Almost $1 million in MRFF funding will support a WEHI-led drug discovery program to develop a powerful therapeutic combination targeting two proteins that help the virus replicate.
The dual approach is designed to fight the emergence of antiviral resistance, a key threat with existing COVID-19 treatments that target a single protein.
The importance of effective antiviral treatments has been underscored as new COVID-19 variants emerge, driving up infection rates and continuing to cause significant health and economic impacts.
Project leader Professor Guillaume Lessene said the new funding would progress the development of a combination therapy that targets distinct Achilles’ heels of COVID-19 and reduces the risk of emergence of antiviral resistance.
“Drug development to fight the COVID-19 pandemic has progressed at a lightning pace but antivirals are the final piece in the puzzle, with only two treatments currently available to patients,” said Professor Lessene, Theme Leader of New Medicines and Advanced Technologies at WEHI.
“We know from past experience with viral diseases such as HIV that a combination of antiviral drugs with distinct modes of action will be needed to effectively control the virus.
“The development of effective new medications takes time and significant investment, but we hope our promising results to date could enable us to rapidly progress this new combination therapy to the clinic.”
The two-year project is a collaboration with the Monash Institute of Pharmaceutical Sciences (MIPS), which will evaluate the biopharmaceutical properties of the antiviral compounds.
The new funding will push the research to the next stage of development, enabling pre-clinical testing to optimise the compounds for efficacy, safety and stability. With further funding support, the treatment could be ready for clinical trials by 2024.
Since the pandemic began in 2020, multi-disciplinary teams of WEHI researchers have strategically pursued two drug discovery programs in parallel, targeting the proteins PLpro and Mpro.
Both these proteins are essential for the replication of COVID-19, enabling the virus to hijack human cells and disable their antiviral defences.
PLpro is also linked to the body’s immune response and researchers are hopeful that targeting this protein could have benefits for the treatment of long COVID.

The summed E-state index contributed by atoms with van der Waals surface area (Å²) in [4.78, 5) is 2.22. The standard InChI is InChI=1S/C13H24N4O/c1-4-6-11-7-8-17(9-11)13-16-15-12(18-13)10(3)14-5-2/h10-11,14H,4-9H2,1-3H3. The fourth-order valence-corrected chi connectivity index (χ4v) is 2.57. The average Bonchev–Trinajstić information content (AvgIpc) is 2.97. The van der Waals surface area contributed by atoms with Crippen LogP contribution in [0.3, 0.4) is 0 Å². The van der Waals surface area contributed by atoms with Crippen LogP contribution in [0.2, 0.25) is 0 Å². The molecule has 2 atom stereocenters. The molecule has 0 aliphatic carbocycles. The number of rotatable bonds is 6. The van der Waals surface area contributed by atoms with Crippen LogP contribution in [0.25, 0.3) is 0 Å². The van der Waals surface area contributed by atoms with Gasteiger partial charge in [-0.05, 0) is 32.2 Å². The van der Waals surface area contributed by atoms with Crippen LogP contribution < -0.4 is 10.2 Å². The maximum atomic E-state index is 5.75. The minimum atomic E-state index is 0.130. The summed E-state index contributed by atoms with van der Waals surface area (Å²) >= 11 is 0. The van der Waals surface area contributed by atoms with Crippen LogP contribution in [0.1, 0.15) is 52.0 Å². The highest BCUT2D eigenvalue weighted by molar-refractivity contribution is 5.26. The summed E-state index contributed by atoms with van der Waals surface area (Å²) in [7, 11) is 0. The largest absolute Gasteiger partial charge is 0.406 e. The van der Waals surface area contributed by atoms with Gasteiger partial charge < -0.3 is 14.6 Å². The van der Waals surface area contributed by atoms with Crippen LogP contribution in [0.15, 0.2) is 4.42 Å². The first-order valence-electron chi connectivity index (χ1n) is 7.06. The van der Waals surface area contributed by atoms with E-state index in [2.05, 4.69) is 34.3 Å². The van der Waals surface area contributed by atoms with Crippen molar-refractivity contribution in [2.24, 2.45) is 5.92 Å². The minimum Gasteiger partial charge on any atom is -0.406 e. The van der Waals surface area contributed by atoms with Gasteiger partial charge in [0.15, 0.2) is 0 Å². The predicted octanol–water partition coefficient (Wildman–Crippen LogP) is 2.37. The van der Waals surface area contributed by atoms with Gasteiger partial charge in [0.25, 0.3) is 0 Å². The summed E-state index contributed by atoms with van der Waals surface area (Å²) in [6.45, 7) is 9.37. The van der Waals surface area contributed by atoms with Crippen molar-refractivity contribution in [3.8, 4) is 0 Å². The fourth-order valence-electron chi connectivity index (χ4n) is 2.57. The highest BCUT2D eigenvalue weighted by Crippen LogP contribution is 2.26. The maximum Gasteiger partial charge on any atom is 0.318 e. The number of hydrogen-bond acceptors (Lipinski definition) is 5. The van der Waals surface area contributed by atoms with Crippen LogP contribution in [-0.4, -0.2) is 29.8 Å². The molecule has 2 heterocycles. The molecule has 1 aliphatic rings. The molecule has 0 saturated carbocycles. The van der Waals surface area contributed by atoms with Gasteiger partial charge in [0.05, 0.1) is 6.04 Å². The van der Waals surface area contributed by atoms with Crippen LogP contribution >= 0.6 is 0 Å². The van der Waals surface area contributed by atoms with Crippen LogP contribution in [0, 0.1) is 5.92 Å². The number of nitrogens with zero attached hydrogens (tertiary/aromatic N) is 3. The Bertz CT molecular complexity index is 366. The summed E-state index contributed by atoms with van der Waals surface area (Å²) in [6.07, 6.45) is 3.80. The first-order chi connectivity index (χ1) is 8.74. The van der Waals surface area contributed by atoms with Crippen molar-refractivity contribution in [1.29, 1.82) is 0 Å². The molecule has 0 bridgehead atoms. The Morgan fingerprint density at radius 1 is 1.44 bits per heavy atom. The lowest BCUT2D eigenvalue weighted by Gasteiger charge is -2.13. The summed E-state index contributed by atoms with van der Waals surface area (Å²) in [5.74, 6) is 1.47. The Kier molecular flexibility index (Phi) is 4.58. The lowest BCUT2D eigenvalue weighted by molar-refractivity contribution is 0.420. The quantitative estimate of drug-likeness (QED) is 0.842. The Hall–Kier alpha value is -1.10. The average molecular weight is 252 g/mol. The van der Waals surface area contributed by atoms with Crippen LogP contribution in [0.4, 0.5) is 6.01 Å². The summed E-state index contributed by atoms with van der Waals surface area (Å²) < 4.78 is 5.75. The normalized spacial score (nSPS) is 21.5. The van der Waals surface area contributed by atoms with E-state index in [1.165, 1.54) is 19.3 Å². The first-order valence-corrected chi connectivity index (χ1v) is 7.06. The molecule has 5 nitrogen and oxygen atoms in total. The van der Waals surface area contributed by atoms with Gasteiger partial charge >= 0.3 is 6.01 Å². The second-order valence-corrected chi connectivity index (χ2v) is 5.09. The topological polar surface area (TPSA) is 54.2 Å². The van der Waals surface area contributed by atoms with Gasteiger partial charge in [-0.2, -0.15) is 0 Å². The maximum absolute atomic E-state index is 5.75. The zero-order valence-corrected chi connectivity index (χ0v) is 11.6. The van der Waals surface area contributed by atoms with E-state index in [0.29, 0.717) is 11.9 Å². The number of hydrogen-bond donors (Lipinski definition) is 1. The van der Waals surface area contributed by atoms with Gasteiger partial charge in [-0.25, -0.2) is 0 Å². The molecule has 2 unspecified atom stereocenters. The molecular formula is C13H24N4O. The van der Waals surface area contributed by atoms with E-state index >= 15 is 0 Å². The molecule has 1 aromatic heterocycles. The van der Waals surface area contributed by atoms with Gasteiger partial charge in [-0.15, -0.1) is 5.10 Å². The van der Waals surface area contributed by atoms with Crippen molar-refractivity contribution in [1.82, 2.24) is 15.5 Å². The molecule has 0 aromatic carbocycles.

The PLpro research has to date been generously supported by funding from the MRFF and the Wellcome Trust, with the Mpro work funded directly by WEHI and generous philanthropic donations for COVID research and translation.
The two proteins exist in all coronaviruses, with early indications showing the treatment in development may also have potential benefit against severe acute respiratory syndrome (SARS).
The latest funding boosts investment in COVID-19 research at WEHI, which includes MRFF funding for a range of programs to develop new classes of medicines as well as support for the COVID SHIELD clinical trial examining immunity to the virus.
WEHI Director, Professor Doug Hilton, said the Institute’s COVID-19 research aimed to combat both the current pandemic and contribute to the development of new strategies that could be rapidly deployed for future coronavirus outbreaks.
“This project will demonstrate Australia’s capability to develop effective therapeutic solutions to a global problem and we are thrilled that the MRFF has supported this next stage of development,” Professor Hilton said.
“It’s also an example of WEHI’s rapid response to the COVID-19 heath crisis, leveraging our established drug discovery platforms and deep medicinal chemistry expertise.
“Our drug discovery programs have made great progress to date and it is exciting to see these teams join forces in this project, to expand their impact even further.”
Chief Investigators on the new project: Professor Guillaume Lessene, Professor David Komander, Professor Peter Czabotar, Professor Marc Pellegrini, Dr Brad Sleebs and Associate Professor Melissa Call (WEHI), Professor Susan Charman (MIPS).
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